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The Pitkin Affair: A Study of Fraud in Early English Bankruptcy

American Bankruptcy Law Journal, Vol. 84, p. 483, 2010

88 Pages Posted: 5 Jan 2011  

Date Written: January 3, 2011

Abstract

In 1705, two London merchants, Thomas Brerewood and Thomas Pitkin, attempted to pull off a massive bankruptcy fraud. Although the conspirators were quickly caught, unraveling the scam required three large insolvencies and four acts of Parliament over the course of more than forty years. Along the way, the Pitkin Affair and its aftereffects would test and expand the boundaries of then-existing bankruptcy law. This article presents the story of the Pitkin Affair as a parable to remind us that the current scandals with which we are confronted are not new. Neither are the reactions of the parties caught in the middle of the resulting financial catastrophe. Most lied; some cheated; and many could not let go of their sense of injustice and accept that their own misjudgment, and even greed, had also contributed to their losses.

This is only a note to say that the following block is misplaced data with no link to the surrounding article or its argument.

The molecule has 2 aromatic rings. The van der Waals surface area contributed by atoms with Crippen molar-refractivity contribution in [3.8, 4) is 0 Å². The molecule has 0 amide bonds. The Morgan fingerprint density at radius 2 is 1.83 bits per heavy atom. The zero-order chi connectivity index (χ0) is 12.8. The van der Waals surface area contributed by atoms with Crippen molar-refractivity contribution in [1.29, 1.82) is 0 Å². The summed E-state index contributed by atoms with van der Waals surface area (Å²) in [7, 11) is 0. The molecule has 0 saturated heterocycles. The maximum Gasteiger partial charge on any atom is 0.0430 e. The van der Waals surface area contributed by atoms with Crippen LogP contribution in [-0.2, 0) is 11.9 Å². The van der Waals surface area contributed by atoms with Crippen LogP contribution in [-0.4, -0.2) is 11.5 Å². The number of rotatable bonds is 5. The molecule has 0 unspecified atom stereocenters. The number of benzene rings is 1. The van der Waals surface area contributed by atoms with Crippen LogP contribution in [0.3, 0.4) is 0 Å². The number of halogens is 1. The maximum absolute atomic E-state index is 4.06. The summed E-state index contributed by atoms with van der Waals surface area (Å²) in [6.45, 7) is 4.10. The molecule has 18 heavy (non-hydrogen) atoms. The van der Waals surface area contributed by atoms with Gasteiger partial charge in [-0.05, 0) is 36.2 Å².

Suggested Citation

Kadens, Emily, The Pitkin Affair: A Study of Fraud in Early English Bankruptcy (January 3, 2011). American Bankruptcy Law Journal, Vol. 84, p. 483, 2010. Available at SSRN: https://ssrn.com/abstract=1734579

Emily Kadens (Contact Author)

Northwestern University School of Law ( email )

600 North Lake Shore Drive
Chicago, IL 60601
United States

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